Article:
Semantic Highlighting

Qt Creator understands the C++, QML, and JavaScript languages as code, not as plain text. It reads the source code, analyzes it, and highlights it based on the semantic checks that it does for the following code elements:

  • Types (such as classes, structs, and type definitions)
  • Local variables
  • Class fields
  • Virtual functions

To specify the color scheme to use for semantic highlighting, select Preferences > Text Editor > Fonts & Color.

Qt Creator supports syntax highlighting also for other types of files than C++, QML, or JavaScript.

Generic Highlighting

Qt Creator uses KSyntaxHighlighting, which is the syntax highlighting engine for Kate syntax definitions. Qt Creator comes with most of the commonly used syntax files, and you can download additional files. For more information about the definition files, see Working with Syntax Highlighting.

Font attributes that a syntax definition file explicitly specifies, such as bold, italic, underline, or strike through, are applied. Colors are applied if they are readable with Qt Creator themes.

If more than one highlight definition is available for the file that you open for editing, the editor asks you to select the one to use. To save the selection, select Remember My Choice. To reset the remembered definitions, select Preferences > Text Editor > Generic Highlighter > Reset Remembered Definitions.

If the editor cannot find the highlight definition for a file that you open for editing, it prompts you to download additional highlight definition files. Select Download Definitions to download the files. To view information about the downloaded files, open the General Messages view.

To suppress the message for a particular file pattern, select Preferences > Text Editor > Generic Highlighter and add the pattern to the Ignored file patterns field.

"Generic Highlighter preferences"

If you have written your own syntax definition files, you can add a definition search path in the User Highlight Definition Files field. To apply the changes you make to the definition files, select Reload Definitions.

Highlighting Blocks

Use block highlighting to visually separate parts of the code that belong together. For example, when you place the cursor within the braces, the code enclosed in braces is highlighted.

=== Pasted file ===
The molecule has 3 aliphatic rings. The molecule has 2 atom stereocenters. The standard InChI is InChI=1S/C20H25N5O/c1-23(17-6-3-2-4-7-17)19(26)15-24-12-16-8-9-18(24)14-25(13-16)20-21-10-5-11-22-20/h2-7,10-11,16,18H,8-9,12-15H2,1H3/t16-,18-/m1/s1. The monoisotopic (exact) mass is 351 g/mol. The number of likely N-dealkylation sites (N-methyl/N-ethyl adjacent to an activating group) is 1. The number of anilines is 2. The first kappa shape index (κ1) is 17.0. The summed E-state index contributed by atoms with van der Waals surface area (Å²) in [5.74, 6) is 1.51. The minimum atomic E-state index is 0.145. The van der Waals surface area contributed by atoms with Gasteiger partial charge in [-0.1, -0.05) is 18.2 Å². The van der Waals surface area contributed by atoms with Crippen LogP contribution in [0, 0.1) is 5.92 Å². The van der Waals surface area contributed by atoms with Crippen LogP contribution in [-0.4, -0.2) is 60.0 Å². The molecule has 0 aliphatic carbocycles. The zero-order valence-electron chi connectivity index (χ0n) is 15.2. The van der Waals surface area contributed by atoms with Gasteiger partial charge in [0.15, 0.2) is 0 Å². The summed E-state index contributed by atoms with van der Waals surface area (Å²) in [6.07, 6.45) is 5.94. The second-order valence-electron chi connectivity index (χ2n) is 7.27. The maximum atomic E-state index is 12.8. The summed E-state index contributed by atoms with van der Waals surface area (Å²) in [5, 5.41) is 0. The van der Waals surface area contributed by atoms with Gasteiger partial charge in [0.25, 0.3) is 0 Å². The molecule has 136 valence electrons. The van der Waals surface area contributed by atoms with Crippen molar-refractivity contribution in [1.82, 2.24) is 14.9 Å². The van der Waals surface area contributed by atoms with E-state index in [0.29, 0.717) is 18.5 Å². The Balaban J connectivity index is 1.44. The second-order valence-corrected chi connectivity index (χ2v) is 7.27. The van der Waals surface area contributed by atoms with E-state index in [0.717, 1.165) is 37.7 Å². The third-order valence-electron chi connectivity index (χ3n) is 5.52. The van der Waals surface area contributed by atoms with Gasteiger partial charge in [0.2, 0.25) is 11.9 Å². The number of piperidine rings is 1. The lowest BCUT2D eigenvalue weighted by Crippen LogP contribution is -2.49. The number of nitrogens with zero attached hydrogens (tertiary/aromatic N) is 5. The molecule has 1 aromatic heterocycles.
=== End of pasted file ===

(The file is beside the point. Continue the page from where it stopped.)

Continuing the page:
To enable block highlighting, select Preferences > Text Editor > Display > Highlight blocks.

Folding Blocks

Use the folding markers to collapse and expand blocks of code within braces. Click the folding marker to collapse or expand a block. In the figure above, the folding markers are located between the line number and the text pane.

To show the folding markers, select Preferences > Text Editor > Display > Display folding markers. This option is enabled by default.

"Text Editor Display preferences"

Folding All Comment Blocks

To fold all comment blocks, select Tools > C++ > Fold All Comment Blocks. To unfold all comment blocks, select Unfold All Comment Blocks.

Animating Matching Braces

When the cursor is on a brace, the matching brace is animated by default.

To turn off the animation and just highlight the block and the braces, select Preferences > Text Editor > Display and deselect Animate matching parentheses.

Moving Between Blocks

You can use keyboard shortcuts to move within and between blocks. To go to block end, press Ctrl+] and to go to block start, press Ctrl+[. To also select the lines from the cursor position to the end or beginning of the block, press Ctrl+Shift+] and Ctrl+Shift+[, respectively.

Selecting the Current Block

To select the current block, press Ctrl+U. A second key press extends the selection to the parent block. To undo the last selection, press Ctrl+Alt+Shift+U.

To enable smart block selection, select Preferences > Text Editor > Behavior > Enable smart selection changing.

"Text Editor Behavior preferences"

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